Alaskan Snow Crab Fishery Closed as Canada, Russia Report Bumper Harvests

Alaskan Snow Crab Fishery Closed as Canada, Russia Report Bumper Harvests
A woman holds a set of freshly caught snow crabs prior to first day crab auction at a Kasumi commercial fishing port in Kasumi, Hyogo Prefecture, Japan, on Nov. 6, 2020. (Buddhika Weerasinghe/Getty Images)
Melanie Sun

Alaskan crabbers and their communities are facing another difficult year after regulators announced that the East Bering Sea will be closed for the 2022 season to snow crab fishing.

“The Bering Sea snow crab fishery is closed for the first time ever,” Jamie Goen, executive director of Alaska Bering Sea Crabbers, said in a statement. “Second and third generation crab-fishing families will go out of business due to the lack of meaningful protections by decision-makers to help crab stocks recover.”

Meanwhile, eastern Canada’s snow crab fishery in the Labrador Sea reported bumper harvests of snow crabs this year, with processors unable to keep up with the workload.

Catch quotas for Alaska’s yearly harvest in the East Bering are set every September according to limits set by a federal management plan, and advice from NOAA’s National Marine Fisheries Service, referencing the results of the agency’s annual Bering Sea bottom trawl survey and other stock monitoring data.

On Oct. 10, communities were told (pdf) by the Alaska Department of Fish and Game that their snow crab industry, which had anticipated a $200 million 2022 harvest, would be entirely closed for the 2022–2023 season, following big quota cuts in 2021. The department cited stock estimates “below the ADF&G regulatory threshold for opening a fishery.”

The Bristol Bay red king crab harvest was also declared closed for the second year in a row. In October 2021, the department for the first time since the 1990s banned harvests for the entire king crab season. Their Alaskan populations have been in a slow decline over the last decade.

Crabs, which are caught direct from the seabed in pots, are Alaska’s third most valuable fishery. There are three big remaining crab fisheries in the Bering Sea; the 2 to 4 pound snow crab, the 20 pound Red King Crab, and less sought-after Tanner crab—all of which are reportedly in decline.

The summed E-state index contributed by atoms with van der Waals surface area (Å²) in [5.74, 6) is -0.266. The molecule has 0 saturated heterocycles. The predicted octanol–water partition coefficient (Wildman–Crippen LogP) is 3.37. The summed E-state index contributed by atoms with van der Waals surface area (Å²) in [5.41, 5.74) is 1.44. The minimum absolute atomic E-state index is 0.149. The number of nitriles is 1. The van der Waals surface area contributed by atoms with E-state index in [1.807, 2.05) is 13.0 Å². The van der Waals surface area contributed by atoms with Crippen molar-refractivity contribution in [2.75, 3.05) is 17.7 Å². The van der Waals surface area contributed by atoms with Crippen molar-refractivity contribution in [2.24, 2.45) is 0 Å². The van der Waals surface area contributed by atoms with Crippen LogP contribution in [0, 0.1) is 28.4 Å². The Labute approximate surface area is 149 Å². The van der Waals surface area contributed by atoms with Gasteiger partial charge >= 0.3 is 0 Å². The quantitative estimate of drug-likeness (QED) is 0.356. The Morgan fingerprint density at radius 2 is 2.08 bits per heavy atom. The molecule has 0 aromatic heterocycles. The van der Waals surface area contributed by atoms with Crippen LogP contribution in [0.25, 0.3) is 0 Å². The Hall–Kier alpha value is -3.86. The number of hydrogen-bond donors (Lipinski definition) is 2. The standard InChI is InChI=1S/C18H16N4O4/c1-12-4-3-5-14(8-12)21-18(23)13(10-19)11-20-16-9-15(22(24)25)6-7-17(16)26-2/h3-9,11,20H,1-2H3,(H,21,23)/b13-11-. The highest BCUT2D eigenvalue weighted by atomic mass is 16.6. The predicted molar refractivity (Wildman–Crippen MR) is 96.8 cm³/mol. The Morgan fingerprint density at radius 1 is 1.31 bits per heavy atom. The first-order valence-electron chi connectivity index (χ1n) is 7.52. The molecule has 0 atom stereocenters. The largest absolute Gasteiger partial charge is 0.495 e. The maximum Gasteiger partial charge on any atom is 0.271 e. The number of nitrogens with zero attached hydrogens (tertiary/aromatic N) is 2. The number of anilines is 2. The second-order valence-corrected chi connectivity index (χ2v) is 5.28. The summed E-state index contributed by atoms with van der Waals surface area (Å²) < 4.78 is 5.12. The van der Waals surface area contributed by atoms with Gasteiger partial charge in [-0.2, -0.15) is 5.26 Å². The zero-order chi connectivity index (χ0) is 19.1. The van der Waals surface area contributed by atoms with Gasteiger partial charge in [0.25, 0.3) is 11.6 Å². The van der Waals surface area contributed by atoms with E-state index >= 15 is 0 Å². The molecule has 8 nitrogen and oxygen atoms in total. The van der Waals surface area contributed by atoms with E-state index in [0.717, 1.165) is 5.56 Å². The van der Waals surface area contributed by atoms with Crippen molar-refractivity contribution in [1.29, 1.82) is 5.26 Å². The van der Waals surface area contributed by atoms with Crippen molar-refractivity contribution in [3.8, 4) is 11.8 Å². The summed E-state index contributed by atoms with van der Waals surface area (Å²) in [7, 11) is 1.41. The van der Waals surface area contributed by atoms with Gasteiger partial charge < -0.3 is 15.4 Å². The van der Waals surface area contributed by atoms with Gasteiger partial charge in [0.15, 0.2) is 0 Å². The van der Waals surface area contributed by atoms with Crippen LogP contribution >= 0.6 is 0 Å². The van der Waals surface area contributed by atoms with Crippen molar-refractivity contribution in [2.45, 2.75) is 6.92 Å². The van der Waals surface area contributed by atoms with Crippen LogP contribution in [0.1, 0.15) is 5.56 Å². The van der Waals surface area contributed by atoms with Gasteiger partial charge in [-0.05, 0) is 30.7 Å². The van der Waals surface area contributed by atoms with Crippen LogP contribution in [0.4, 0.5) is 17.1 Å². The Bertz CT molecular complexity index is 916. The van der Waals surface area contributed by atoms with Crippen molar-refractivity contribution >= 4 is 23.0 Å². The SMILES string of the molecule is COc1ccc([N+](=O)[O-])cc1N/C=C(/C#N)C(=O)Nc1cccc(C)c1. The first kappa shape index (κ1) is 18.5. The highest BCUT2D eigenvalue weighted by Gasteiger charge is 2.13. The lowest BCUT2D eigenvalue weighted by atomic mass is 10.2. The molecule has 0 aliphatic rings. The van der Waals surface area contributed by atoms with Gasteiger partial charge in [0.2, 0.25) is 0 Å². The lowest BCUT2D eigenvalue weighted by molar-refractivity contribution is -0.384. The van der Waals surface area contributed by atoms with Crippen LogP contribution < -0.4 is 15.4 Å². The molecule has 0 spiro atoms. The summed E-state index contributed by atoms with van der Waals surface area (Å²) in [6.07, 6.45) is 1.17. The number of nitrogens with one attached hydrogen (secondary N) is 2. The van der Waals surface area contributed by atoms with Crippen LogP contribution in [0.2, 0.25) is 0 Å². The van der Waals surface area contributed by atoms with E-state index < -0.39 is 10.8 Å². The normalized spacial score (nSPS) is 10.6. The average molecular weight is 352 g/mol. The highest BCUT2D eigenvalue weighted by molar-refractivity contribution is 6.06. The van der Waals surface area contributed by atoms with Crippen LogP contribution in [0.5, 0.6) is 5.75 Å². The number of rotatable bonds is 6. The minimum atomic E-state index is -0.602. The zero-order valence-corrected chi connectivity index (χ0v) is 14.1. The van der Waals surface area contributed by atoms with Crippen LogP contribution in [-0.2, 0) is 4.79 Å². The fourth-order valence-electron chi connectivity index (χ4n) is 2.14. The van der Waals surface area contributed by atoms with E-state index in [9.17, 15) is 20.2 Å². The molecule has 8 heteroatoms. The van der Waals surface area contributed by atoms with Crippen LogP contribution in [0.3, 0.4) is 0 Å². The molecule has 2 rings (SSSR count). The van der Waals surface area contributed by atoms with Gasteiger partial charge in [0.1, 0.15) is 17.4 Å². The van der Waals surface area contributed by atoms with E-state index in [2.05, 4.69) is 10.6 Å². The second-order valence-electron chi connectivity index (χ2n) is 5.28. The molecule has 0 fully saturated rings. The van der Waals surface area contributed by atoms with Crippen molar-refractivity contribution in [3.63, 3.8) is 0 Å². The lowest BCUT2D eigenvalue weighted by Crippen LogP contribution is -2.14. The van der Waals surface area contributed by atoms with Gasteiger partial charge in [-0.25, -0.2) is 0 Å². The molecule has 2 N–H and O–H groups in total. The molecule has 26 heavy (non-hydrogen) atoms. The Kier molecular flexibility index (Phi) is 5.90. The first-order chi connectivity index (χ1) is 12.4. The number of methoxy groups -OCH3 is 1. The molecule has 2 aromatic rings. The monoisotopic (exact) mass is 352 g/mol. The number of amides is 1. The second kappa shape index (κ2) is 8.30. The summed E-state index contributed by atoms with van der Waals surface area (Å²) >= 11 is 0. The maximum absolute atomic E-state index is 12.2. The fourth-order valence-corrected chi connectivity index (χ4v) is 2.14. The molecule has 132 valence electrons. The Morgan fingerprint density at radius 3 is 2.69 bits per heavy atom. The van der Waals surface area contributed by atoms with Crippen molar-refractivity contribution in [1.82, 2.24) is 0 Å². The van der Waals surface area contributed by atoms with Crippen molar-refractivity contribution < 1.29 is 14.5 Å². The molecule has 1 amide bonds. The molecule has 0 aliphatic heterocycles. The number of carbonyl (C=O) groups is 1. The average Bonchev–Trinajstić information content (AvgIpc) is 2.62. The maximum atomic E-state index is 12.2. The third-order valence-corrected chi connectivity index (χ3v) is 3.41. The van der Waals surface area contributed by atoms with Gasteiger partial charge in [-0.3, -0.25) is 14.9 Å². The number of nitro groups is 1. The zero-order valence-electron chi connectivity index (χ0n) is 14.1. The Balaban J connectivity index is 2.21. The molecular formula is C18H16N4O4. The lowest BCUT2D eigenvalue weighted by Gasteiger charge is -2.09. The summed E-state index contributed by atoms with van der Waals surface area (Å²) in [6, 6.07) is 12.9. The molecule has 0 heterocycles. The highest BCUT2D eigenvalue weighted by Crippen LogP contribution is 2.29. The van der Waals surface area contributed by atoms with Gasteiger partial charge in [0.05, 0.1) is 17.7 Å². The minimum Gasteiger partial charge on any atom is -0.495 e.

Snow crabs, which are smaller than their King crab cousins, have thinner shells, which make them easier to crack to access their sweet, briny meat by hand.

Snow crab legs. (Samira Bouaou/Epoch Times)
Snow crab legs. (Samira Bouaou/Epoch Times)

Mass Mortality Event?

Management of Alaska’s snow crab populations had been thought to be quite successful until they unexpectedly took a nosedive in 2021.

Unfortunately, many locals were planning for a massive snow crab harvest in 2021 after scientists reported in 2018 and 2019 that record numbers of juvenile crabs had been seen swimming around on the ocean floor.

But it wasn’t to be. Quotas were dramatically cut in 2021 by almost 90 percent after NOAA reported a population bust, declaring snow crabs in the East Bering Sea overfished. The crash was considered a “mysterious mortality event.”

The cause of the crash is still unknown. Scientists have presented a range of theories; that the crabs have moved into Russian waters in the western Bering Sea or further north, were killed as bycatch in trawler fisheries, died from disease in the warmer waters or from changes in salinity, or were more exposed to predators in the warmer waters. There were known shifts in the food chain in 2022, with scientists reporting the largest run of Bristol Bay Sockeye Salmon on record.